To the adjusting bath 9 is supplied adjusting liquid from the adjusting liquid bath 16 via path 15 for adjusting liquid. The adjusting liquid is added to the said treating liquid. Since the adjusting liquid contains a hydroxide of the same alkali metal as the treating liquid does, namely sodium hydroxide in this case, it is neutralized by the addition of the adjusting liquid, its pH being restored to the fixed value and decreased sodium ion being supplemented When 10 g of hydrogen ion per unit increases in the electrolysis, pH remains almost neutral and 2.3 g of sodium ion per unit is supplemented by addition of an equivalent amount of sodium hydroxide (4.0 g). This amount of sodium ion is equal to that decreased from the treating liquid in the afore-mentioned elution process and, accordingly, the treating liquid restores the original concentration of sodium ion by the addition of the adjusting liquid. By this addition, the effective chlorine and nitrogen oxides in the adjusting liquid are transferred to the treating liquid enabling the reuse of the chlorine for further decomposition of remained ammonia nitrogen in the treating liquid. The adjusting liquid is added in 10 50 excess, preferably in excess, allowing loss by operation and absorption of acid gas.

In the treating liquid non-volatile chloramines, other than trichloramine, are present. To decompose them, the treating liquid after adjustment is conducted to the active carbon column 11 through the path 10 for active carbon column. Active chlorine and chloramines in this liquid are decomposed as the following equations by the catalytic action of active carbon losing their char- Wherein C* is active carbon and CO* is adsorbed material on the active carbon. Contact time of the treating liquid on the active carbon in the cleansing process is for 0.2 3.0 min, favorably for 0.3 2.0 min. The volatile gas from the bath 9 and the column 11 is combined with the gas generated in the electrolytic cell 7 and the whole gas is conveyed to the adjusting bath 16 through 18.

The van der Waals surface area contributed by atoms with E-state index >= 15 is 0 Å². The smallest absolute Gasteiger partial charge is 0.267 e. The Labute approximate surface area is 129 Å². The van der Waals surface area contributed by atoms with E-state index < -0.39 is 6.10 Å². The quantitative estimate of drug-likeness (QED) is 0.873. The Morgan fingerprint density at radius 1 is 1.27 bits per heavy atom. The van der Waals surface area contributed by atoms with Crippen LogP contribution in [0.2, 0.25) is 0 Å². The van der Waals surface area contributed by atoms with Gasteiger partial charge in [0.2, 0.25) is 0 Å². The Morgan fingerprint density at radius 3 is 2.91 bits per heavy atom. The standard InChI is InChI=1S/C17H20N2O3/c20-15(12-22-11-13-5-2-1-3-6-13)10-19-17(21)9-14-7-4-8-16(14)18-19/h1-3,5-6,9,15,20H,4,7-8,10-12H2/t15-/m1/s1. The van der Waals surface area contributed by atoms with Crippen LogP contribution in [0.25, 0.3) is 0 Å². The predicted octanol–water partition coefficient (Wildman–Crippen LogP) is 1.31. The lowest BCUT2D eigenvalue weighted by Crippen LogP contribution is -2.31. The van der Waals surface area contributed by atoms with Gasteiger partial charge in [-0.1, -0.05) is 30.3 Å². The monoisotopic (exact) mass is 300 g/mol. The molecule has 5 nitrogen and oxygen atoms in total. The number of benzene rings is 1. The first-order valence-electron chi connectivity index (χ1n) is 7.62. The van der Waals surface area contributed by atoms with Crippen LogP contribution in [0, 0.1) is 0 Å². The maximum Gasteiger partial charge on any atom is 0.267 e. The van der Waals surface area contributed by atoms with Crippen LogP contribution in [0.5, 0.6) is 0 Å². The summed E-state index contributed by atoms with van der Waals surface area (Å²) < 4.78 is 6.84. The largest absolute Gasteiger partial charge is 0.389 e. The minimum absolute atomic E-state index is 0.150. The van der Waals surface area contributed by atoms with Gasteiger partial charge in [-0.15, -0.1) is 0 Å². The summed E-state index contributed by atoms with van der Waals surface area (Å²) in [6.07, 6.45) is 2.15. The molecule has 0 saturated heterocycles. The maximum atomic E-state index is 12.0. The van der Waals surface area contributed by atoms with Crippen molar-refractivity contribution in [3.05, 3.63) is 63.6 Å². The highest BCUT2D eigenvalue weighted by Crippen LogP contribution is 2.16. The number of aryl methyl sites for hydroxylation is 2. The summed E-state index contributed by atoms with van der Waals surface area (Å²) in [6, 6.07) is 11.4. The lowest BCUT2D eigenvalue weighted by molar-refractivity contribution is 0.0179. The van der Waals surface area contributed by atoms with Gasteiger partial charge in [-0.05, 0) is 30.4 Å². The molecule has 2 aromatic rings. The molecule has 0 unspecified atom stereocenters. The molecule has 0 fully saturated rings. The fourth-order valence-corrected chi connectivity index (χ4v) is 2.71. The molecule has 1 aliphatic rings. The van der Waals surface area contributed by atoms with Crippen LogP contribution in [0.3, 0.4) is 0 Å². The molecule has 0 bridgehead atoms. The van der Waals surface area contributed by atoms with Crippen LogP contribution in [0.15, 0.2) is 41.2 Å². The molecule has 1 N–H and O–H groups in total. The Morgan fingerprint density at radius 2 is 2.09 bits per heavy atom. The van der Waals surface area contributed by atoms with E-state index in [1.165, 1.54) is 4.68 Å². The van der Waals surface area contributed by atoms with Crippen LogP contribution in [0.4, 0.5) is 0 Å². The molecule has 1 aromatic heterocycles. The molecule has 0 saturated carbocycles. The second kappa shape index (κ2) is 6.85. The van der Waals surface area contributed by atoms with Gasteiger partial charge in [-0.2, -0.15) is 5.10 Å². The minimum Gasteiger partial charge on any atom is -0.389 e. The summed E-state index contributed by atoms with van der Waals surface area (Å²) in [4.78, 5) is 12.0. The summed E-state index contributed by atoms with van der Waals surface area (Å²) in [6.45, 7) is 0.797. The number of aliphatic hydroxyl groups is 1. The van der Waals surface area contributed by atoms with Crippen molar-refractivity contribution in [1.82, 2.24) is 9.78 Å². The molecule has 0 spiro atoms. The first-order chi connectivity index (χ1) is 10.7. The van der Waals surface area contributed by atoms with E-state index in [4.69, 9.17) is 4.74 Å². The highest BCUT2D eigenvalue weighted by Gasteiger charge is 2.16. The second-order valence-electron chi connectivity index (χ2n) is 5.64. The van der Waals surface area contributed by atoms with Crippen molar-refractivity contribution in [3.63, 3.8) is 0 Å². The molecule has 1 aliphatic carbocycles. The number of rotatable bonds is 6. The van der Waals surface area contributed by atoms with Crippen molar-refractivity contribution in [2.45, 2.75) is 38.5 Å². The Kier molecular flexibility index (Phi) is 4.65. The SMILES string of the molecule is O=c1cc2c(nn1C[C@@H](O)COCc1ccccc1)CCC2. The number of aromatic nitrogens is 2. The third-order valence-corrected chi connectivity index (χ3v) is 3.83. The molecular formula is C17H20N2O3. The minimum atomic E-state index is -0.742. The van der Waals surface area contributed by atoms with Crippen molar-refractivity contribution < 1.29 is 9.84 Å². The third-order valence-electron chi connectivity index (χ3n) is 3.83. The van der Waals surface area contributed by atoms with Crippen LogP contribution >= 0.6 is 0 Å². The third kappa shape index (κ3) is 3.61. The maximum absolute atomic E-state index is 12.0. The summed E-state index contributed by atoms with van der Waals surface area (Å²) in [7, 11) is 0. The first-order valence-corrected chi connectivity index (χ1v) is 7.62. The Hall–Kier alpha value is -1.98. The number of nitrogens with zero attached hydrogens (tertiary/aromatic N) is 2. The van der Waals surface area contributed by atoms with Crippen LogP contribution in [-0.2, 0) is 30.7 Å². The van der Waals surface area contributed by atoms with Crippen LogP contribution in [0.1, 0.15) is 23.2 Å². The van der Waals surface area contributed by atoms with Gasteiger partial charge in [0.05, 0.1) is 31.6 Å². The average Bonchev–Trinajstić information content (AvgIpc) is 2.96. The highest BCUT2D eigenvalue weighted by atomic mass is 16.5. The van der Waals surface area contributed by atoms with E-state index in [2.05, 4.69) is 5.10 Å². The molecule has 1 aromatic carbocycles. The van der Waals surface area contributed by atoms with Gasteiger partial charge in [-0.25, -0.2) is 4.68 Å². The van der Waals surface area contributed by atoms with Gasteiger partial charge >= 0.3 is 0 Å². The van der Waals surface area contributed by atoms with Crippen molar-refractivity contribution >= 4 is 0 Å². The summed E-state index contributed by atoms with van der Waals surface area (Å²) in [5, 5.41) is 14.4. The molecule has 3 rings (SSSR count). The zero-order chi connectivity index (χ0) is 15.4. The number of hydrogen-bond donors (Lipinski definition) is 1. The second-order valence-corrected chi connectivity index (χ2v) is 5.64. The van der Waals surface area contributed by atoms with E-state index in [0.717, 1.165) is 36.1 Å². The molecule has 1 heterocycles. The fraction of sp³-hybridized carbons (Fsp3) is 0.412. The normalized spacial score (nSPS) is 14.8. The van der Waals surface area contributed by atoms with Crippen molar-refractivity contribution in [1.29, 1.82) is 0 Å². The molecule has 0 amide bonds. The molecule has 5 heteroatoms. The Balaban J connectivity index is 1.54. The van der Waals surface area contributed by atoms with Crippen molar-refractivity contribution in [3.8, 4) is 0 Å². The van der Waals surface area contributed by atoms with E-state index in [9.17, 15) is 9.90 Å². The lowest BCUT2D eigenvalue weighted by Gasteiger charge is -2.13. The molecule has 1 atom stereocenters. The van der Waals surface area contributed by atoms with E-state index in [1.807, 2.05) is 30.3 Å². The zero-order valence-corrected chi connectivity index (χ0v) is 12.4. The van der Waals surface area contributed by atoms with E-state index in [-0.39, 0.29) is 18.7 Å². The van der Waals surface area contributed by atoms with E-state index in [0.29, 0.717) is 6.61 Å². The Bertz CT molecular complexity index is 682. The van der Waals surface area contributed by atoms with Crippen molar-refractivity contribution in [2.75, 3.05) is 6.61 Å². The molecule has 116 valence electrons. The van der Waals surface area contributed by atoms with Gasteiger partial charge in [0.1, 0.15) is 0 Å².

The liquid cleansed by active carbon is circulated to the zeolite column 5 by way of the pump 14 and the circulating path 12. By such recycling use of the treating liquid, the recovered chlorine is reused not to result in the loss of chlorine ion which contributes to the electrolytic oxidation. The nitrogen oxides recovered in the treating liquid circulate the closed system and, then, their concentration gradually increases. They are, however, electrolyzed competitively with the treating liquid when the diaphragmless cell or bipolar cell is used and their amount of increase remains within a certain limit.

The present invention has practically the following excellent effects.

6 The ammonia nitrogen in drainage is effectively removed by the successive, stepwise processes such as adsorption elution electrolysis, adjustment, and cleansing. lts concentration after adsorption process can be suppressed below 1 ppm. When the ammonium ion is,

directly decomposed by the oxidizing action of chlorine in the ion-exchange substance column, reaction of the effective chlorine of undecomposed chloramines with ammonia occurs evolving gas, in addition to .the generation of chlorine. This obstructs ammonium ion from eluting and dispersing from zeolite to treating liquid, decreasing the efficiency of removing the ammonia nitrogen.

By recovering chlorine and nitrogen oxides in the treating liquid and circulating this liquid, discharge of them outside the system and secondary pollution are prevented enabling reuse of chlorine and decomposition of the nitrogen oxides by electrolytic reduction.

Secondary pollution by escaping ammonia in the atmosphere does not occur since the ammonia nitrogen is decomposed to nitrogen in the system.

The ammonia nitrogen can be steadily decomposed without being influenced by the change of temperature and of its concentration since it is decomposed by electrolysis.

There is no need to use dangerous liquid chlorine as compared with the method of break point chlorination. Moreover, the concentration of chlorine ion in the treated drainage does not increase since chlorine is recovered in the closed system.

Zeolite shows only no decrease of its ion-exchange capacity since it is regenerated without being heated.

The equipment of each process is hardly corroded by acids. Hence the ammonia nitrogen can be removed simply, safely, and economically by this invention.

For the purpose of illustration only, this invention will be illustrated by the following examples.

EXAMPLE 1 A quantity of secondary drainage from a small scale plant of sewage treatment was treated by adding 50 ppm of alum and by removing the solid. This drainage was passed through the column (internal diameter, 50 mm) packed with 1.10 l of natural zeolite yielded in Kyfisy'ti (mordenite; particle size, 0.50 0.86 mm) at the rate of flow of 5 cv/hour for the adsorption.